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3 Ways To Get Back Up When Your Career Knocks You Down

by Chuck Crumpton, author of “The Jagged Journey: A Raw & Real Memoir about the Non-Perfect Path of Life & Business

Life can change in an instant. And sometimes a sudden job loss or a severe drop in your business is the manifestation of that hard reality.

Along with a significant loss of income, getting fired, being replaced in a company restructuring, or losing your business can cause one to feel a lost sense of identity and purpose. Feelings such as sadness, fear, powerlessness, anger, resentment, and confusion can be overwhelming and make it difficult to move forward. The next step might be difficult to see, let alone take.

It all came crashing down on me when I was fired from a lucrative job that seemed to be going well. The next few years were a roller coaster ride to a better place – my own global consulting firm in the healthcare industry. Along the way I learned lessons about how to get up and move forward when life is knocking one down.

Everyone has peaks and valleys. But from the small business CEO who’s struggling mightily to the dedicated and long-valued employee who’s suddenly shown the door, the valleys can be very hard to pull themselves out of.

From that personal pain, however, can come an amazing growth experience that allows you to overcome difficult challenges, embrace vulnerability and transparency, and feel the joy of becoming a better you.

Here are three ways to rebound when your career knocks you down:

1. Don’t let losing your job or business define you.

Don’t take it too personally. What you do, or did, is not who you are. People who consider losing their job or company as a sign of inadequacy are less likely to forge ahead quickly and with conviction than those who viewed their loss as a chance to grow in self-awareness and build resilience. Make a list of your strengths and accomplishments to rebuild your confidence. Potential employers will be attracted to people who have shown they can stay positive and confident despite a setback.

2. Develop positive daily rituals.

It’s easy to get stuck in a rut, especially when tough times happen. But what you do every day can bring change over time.

Instead of worrying, take action. In place of doubt, have faith. Focus on the future; get small but important things done each day that advance your cause for a new job or new business plan. A small part of your life is decided by uncontrollable circumstances or mistakes you made, but the majority of your life is decided by your responses to those circumstances or mistakes.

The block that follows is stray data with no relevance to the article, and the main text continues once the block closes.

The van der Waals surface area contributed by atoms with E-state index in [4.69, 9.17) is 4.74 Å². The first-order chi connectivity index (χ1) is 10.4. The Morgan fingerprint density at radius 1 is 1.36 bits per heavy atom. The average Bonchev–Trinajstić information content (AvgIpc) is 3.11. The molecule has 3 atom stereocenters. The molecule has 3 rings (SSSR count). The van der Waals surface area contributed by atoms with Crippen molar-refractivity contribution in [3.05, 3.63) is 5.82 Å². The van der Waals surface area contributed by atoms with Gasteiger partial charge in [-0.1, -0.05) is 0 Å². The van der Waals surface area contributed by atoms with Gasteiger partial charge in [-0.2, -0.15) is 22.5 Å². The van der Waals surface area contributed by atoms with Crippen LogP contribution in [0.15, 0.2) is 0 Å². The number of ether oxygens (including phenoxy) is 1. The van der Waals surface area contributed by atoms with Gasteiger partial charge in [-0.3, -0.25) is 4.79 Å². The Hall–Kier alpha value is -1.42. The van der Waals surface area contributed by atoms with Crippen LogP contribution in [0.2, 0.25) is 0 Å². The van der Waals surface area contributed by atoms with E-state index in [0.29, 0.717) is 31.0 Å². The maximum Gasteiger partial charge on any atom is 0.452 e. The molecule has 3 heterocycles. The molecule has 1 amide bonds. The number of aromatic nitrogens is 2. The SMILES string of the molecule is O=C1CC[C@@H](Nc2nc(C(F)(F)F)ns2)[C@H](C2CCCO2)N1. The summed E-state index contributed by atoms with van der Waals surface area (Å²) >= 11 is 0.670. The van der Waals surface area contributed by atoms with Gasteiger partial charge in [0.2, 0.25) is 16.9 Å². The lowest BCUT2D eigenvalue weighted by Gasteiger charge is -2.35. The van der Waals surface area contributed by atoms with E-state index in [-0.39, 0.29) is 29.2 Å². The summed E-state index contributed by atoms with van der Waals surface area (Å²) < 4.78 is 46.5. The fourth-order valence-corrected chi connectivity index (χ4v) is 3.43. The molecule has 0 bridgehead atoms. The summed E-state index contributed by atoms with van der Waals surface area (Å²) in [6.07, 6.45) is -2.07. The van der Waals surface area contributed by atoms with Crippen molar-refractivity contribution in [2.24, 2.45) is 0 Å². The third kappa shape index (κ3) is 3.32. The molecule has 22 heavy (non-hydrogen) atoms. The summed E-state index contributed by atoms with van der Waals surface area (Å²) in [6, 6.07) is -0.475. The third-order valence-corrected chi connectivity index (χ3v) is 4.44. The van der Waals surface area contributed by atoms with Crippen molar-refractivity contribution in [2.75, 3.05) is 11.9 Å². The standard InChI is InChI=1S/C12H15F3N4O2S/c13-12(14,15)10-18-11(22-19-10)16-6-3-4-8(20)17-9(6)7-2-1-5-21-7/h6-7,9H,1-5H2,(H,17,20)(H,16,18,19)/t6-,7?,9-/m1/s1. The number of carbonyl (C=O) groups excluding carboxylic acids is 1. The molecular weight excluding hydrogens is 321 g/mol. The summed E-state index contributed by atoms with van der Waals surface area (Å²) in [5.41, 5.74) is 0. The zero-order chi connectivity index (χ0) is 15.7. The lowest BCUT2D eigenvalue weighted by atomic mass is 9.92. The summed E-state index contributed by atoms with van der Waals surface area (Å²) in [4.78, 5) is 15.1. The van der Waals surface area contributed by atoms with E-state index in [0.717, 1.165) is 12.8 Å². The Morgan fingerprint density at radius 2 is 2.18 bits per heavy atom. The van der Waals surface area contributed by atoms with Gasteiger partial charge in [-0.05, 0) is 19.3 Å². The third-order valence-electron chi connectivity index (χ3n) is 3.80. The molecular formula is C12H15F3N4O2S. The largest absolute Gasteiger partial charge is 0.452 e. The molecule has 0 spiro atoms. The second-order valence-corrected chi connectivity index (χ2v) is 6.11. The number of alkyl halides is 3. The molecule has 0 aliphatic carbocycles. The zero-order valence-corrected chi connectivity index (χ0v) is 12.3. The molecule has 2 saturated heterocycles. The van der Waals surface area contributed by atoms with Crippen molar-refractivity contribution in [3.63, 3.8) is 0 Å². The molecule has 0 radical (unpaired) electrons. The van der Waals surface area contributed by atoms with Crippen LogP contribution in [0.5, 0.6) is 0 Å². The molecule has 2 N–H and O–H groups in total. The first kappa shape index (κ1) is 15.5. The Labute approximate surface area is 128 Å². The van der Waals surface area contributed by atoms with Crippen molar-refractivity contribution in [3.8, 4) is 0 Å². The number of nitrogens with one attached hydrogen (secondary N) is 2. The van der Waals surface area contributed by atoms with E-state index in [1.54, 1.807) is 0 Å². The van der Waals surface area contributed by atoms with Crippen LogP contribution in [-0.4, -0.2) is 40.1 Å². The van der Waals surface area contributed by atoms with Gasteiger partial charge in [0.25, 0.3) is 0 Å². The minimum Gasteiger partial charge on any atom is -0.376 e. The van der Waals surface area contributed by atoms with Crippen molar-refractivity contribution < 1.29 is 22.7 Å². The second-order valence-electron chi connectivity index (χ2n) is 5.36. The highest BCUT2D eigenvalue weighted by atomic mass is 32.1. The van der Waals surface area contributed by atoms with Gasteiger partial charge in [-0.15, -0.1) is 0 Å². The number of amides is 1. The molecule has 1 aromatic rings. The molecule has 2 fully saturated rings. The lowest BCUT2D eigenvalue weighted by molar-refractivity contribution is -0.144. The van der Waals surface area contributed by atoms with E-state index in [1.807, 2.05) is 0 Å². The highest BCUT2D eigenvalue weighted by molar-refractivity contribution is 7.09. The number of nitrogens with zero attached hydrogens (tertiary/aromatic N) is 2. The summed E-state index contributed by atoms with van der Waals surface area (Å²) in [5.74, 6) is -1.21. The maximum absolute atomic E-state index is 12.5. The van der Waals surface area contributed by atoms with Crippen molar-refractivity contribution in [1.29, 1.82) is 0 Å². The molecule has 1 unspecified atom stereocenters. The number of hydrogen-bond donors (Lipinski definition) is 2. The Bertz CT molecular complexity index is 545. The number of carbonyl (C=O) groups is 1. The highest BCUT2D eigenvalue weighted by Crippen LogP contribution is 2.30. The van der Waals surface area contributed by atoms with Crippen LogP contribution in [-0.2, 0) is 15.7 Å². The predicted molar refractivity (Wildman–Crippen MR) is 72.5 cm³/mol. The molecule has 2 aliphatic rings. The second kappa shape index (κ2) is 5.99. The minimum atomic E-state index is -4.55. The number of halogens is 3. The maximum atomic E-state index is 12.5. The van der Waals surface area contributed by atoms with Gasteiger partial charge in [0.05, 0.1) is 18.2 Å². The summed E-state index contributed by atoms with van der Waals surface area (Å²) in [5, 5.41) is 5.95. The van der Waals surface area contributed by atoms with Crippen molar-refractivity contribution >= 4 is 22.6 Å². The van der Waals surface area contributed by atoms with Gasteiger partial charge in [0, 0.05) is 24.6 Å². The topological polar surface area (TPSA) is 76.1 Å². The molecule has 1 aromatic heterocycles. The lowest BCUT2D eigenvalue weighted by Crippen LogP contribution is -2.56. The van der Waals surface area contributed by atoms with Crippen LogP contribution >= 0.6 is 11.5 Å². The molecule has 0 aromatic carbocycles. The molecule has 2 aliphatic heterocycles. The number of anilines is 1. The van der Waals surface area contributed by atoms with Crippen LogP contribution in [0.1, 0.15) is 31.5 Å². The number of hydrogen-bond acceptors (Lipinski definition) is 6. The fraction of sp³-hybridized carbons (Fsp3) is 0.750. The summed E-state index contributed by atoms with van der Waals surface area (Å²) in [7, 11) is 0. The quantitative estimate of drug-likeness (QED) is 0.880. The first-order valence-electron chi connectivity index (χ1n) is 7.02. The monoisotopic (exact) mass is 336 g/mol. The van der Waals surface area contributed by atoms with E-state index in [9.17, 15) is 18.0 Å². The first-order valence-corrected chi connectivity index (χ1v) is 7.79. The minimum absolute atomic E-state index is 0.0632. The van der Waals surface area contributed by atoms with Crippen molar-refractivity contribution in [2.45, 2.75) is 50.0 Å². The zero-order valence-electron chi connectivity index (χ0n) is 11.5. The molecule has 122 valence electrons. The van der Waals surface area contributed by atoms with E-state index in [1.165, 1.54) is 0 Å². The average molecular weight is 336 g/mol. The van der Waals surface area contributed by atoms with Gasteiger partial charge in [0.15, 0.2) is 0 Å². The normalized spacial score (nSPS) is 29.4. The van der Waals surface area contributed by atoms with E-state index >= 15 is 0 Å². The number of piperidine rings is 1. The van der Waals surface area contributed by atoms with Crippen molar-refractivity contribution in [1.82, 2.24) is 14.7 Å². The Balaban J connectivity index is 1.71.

3. Plug into your network.

The best-fitting jobs sometimes aren’t advertised. Finding those jobs that are often filled by word of mouth require tapping into your list of contacts.

Reach out to people you know and who know your capabilities well. Enlist their support in making connections that could help you. They may know of openings that you wouldn’t find on a job board. The old adage, ‘It’s who you know,’ can be the key to opening the next door.”

When one door closes, another door opens, although the hallway in between can be very long and filled with obstacles. It takes patience and perseverance,  but what you can learn along the way definitely leads to a better place.

 

Chuck Crumpton is the founder and CEO of Medpoint, LLC, a global consulting firm serving medical device and pharmaceutical companies in the U.S., Europe, Asia, and Latin America. He is the author of The Jagged Journey: A Raw & Real Memoir about the Non-Perfect Path of Life & Business. He’s a featured keynote and session speaker at multi-industry events in the U.S., Europe and Asia for global organizations.

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This is an article contributed to Young Upstarts and published or republished here with permission. All rights of this work belong to the authors named in the article above.

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